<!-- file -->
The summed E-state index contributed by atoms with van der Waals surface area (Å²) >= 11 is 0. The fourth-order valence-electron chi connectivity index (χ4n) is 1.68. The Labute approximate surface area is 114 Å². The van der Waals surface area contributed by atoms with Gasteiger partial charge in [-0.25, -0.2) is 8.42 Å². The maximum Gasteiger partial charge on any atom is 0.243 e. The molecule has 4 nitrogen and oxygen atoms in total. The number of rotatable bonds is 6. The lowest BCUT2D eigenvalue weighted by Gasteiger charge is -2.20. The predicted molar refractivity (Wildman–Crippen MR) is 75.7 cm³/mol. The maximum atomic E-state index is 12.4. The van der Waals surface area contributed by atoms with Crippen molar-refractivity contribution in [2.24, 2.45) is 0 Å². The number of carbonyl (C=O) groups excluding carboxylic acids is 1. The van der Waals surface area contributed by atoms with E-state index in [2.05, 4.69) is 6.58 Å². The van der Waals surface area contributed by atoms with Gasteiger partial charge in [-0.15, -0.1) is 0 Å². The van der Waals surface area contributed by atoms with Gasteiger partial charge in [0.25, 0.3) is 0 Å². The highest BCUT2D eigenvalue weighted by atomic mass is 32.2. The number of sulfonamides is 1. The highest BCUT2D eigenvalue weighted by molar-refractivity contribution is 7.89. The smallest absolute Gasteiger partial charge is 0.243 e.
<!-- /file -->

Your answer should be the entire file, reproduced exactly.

The summed E-state index contributed by atoms with van der Waals surface area (Å²) >= 11 is 0. The fourth-order valence-electron chi connectivity index (χ4n) is 1.68. The Labute approximate surface area is 114 Å². The van der Waals surface area contributed by atoms with Gasteiger partial charge in [-0.25, -0.2) is 8.42 Å². The maximum Gasteiger partial charge on any atom is 0.243 e. The molecule has 4 nitrogen and oxygen atoms in total. The number of rotatable bonds is 6. The lowest BCUT2D eigenvalue weighted by Gasteiger charge is -2.20. The predicted molar refractivity (Wildman–Crippen MR) is 75.7 cm³/mol. The maximum atomic E-state index is 12.4. The van der Waals surface area contributed by atoms with Crippen molar-refractivity contribution in [2.24, 2.45) is 0 Å². The number of carbonyl (C=O) groups excluding carboxylic acids is 1. The van der Waals surface area contributed by atoms with E-state index in [2.05, 4.69) is 6.58 Å². The van der Waals surface area contributed by atoms with Gasteiger partial charge in [-0.15, -0.1) is 0 Å². The van der Waals surface area contributed by atoms with Gasteiger partial charge in [0.25, 0.3) is 0 Å². The highest BCUT2D eigenvalue weighted by atomic mass is 32.2. The number of sulfonamides is 1. The highest BCUT2D eigenvalue weighted by molar-refractivity contribution is 7.89. The smallest absolute Gasteiger partial charge is 0.243 e.